Which one will come out on top? Our recent story on Coalition vs Proprietary loyalty designs prompted some lively debate among readers — just as we hoped it would. The subject continues to be a lightning rod for our industry with strong proponents on both sides of the aisle. As one anonymous reader put it, “There is no right or wrong answer. Only arguments with various degrees of persuasion.” We couldn’t have stated it any better.
We gathered up a handful of our readers responses who were knowledgeable on the subject and eager to chime in. One subscriber felt that “proprietary is the only way to go if you want to protect and enhance your own brand.” An opposite point of view was expressed by a loyalty practitioner from Brazil who was adamantly in favor of coalition:
“In many countries there simply is not enough spend in a household for a given category. Proprietary will offer no benefit to the consumer. By building a coalition among brands in different categories, the ability to increase spend and ultimately the benefits offered to the consumer rise dramatically.”
Chuck Ehredt, CEO of Currency Alliance and both a long-time member of The Loyalty Academy and a frequent contributor to The Wise Marketer, had a tangible suggestion and offered to debate the article’s authors on the subject:
“Coalitions of multiple brands are the strongest proposition, but not with a 3rd party operating the program, collecting all the data, charging high fees, and forcing a single currency on all partners. The new and better model is to allow the brands to operate as peers in an open collaboration network — possibly with their own currencies, but making them fungible across partners.”
We also solicited members of the Customer Strategy Network (CSN), a global consortium of loyalty marketing experts to gather additional points-of-view from around the world. We often ask CSN in our attempt to gain richer, deeper perspectives from practitioners on topics of interest in loyalty marketing. Here’s what they had to say:
Nick Chambers, CLMP, Mobile Loyalty Technologies (UK):
“In my view, coalition loyalty programs should be viewed in the context of the payment process. Where both payments and loyalty combine to deliver real consumer value across a coalition of participating merchants.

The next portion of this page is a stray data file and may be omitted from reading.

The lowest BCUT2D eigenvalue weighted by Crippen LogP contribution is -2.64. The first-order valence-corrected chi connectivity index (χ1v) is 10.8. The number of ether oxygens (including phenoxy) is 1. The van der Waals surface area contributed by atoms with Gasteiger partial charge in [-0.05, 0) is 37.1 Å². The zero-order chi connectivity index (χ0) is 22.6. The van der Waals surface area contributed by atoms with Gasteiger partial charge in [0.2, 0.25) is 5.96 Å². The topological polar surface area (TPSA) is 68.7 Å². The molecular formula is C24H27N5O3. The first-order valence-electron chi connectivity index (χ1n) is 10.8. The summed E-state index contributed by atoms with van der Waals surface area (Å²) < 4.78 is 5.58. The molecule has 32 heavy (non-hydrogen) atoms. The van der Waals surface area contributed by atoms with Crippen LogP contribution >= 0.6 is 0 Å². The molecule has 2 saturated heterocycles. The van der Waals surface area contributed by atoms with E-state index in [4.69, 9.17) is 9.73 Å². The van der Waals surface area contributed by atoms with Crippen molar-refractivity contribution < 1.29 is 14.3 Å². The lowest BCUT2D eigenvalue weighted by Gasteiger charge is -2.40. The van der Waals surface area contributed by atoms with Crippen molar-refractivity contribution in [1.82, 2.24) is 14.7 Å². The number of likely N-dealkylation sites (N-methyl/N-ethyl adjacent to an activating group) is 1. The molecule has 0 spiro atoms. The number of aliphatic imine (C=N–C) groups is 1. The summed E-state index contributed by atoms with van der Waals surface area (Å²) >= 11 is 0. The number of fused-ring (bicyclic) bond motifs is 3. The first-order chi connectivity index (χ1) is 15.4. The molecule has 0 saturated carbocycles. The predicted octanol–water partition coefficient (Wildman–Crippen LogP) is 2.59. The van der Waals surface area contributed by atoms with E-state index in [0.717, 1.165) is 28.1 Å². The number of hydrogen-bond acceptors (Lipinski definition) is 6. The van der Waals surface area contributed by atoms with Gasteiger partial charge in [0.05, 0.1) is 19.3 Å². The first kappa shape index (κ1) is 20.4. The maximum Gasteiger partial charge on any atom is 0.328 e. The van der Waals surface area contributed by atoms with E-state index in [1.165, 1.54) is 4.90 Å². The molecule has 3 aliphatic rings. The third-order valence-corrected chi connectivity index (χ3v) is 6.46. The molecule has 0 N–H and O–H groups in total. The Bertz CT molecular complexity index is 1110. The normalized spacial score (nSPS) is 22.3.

Retail Banks are in the process of evolving their ‘cash back’ programs, using the digital receipt providers to publish item level purchase information within their bank apps initially to support the merchant returns process, but soon to deliver basket level consumer loyalty and promotions across their participating merchants.
And, despite the set-back of Libra, Facebook will implement their digital payments strategy enabling participating Facebook merchants to incentivise and measure changes in consumer behaviour using their digital currency.”
Adam Schaffer, CLMP, Ellipsis & Co (AUS):
“Is there a future for coalition (multi-partner) loyalty…? Interesting perspective from the Wise Marketer team — arguing that 2 things are critical to making coalitions work: selective partnering and providing those partners with valuable data analytics.”
A well thought out response from Simon Rowles, CLMP, CEO of Beyonde in New Zealand:
“With few exceptions, retail coalitions have done their dash. The old loyalty coalitions as we knew them are either gone or going. The UK’s Nectar is now owned by Sainsbury’s supermarket and Australia’s successful Flybuys has become half owner Coles supermarket’s program. Plenti had a very short run in the USA before closing.
When they were first conceived in the 1980’s they were brilliant marketing engines. Participating enterprises could access other companies customers and incentivise them with heavily marketed and highly attractive points instead of discounts. What could go wrong?
The world changed.
Customers still want to collect valuable currencies. Unfortunately for retail coalitions in every market — the most attractive coalition currency are the frequent flyer points of the national airline. In Australia 35% of all credit card spend is on credit cards collecting Qantas Frequent Flyer Points. In New Zealand 25% of credit card spend collects Air New Zealand Airpoints. The retail coalitions in Australia and New Zealand can’t deliver performance anywhere near close to that.
Faster, better, cheaper technology
Getting into loyalty used to be expensive. It was a board level decision on a multi-year contract. Technology was bespoke and people with the right skills were rare.
Any company can now deploy a bespoke, tailored, and brand specific loyalty program. Technology costs have fallen as SaaS offerings from the likes of Eagle Eye or Cheetah Digital are carrying more features than almost any program is likely to use in offerings. They’ve become easier to integrate with offerings from Antavo and Open Loyalty delivering headless architecture. In January Salesforce launched Loyalty Management.”
Finally, we add the comments of our own Mike Capizzi, CLMP and Dean of the Loyalty Academy, who is also a founding member of CSN (US):
“There are many variations of both the proprietary and coalition designs that need to be considered. I personally believe that niche coalitions are underdeveloped for specific affinity groups in the consumer arena and huge opportunity exists for the niche concept in B2B loyalty. The problem with coalition isn’t the model. One size never fits all when it comes to best customer strategies. And the risk of failure in a new proprietary design may be higher in today’s environment than the return on investment.”
Have a perspective you’d like to add? Let’s keep the collective conversation going by sending us your input.